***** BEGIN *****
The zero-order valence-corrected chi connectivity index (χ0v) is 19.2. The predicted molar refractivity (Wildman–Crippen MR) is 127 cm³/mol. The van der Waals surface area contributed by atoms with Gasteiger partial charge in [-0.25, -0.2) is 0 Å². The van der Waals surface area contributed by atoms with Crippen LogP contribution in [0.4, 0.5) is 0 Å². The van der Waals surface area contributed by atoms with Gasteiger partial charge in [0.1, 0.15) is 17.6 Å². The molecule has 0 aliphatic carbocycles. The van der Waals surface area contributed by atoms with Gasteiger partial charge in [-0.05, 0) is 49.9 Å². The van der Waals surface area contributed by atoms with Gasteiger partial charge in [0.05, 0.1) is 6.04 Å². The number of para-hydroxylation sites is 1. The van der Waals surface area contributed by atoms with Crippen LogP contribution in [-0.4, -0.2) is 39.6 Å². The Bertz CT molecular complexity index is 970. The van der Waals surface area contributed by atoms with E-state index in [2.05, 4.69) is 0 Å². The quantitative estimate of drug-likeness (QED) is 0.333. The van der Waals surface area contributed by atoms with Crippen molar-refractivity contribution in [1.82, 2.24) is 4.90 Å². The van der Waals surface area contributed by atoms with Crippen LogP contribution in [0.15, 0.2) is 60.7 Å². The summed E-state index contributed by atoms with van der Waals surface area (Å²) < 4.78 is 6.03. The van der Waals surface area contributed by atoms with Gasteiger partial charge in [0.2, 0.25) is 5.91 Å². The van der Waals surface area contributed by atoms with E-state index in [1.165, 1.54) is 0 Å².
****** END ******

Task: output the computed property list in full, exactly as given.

The zero-order valence-corrected chi connectivity index (χ0v) is 19.2. The predicted molar refractivity (Wildman–Crippen MR) is 127 cm³/mol. The van der Waals surface area contributed by atoms with Gasteiger partial charge in [-0.25, -0.2) is 0 Å². The van der Waals surface area contributed by atoms with Crippen LogP contribution in [0.4, 0.5) is 0 Å². The van der Waals surface area contributed by atoms with Gasteiger partial charge in [0.1, 0.15) is 17.6 Å². The molecule has 0 aliphatic carbocycles. The van der Waals surface area contributed by atoms with Gasteiger partial charge in [-0.05, 0) is 49.9 Å². The van der Waals surface area contributed by atoms with Gasteiger partial charge in [0.05, 0.1) is 6.04 Å². The number of para-hydroxylation sites is 1. The van der Waals surface area contributed by atoms with Crippen LogP contribution in [-0.4, -0.2) is 39.6 Å². The Bertz CT molecular complexity index is 970. The van der Waals surface area contributed by atoms with E-state index in [2.05, 4.69) is 0 Å². The quantitative estimate of drug-likeness (QED) is 0.333. The van der Waals surface area contributed by atoms with Crippen molar-refractivity contribution in [1.82, 2.24) is 4.90 Å². The van der Waals surface area contributed by atoms with Crippen LogP contribution in [0.15, 0.2) is 60.7 Å². The summed E-state index contributed by atoms with van der Waals surface area (Å²) < 4.78 is 6.03. The van der Waals surface area contributed by atoms with Gasteiger partial charge in [0.2, 0.25) is 5.91 Å². The van der Waals surface area contributed by atoms with E-state index in [1.165, 1.54) is 0 Å².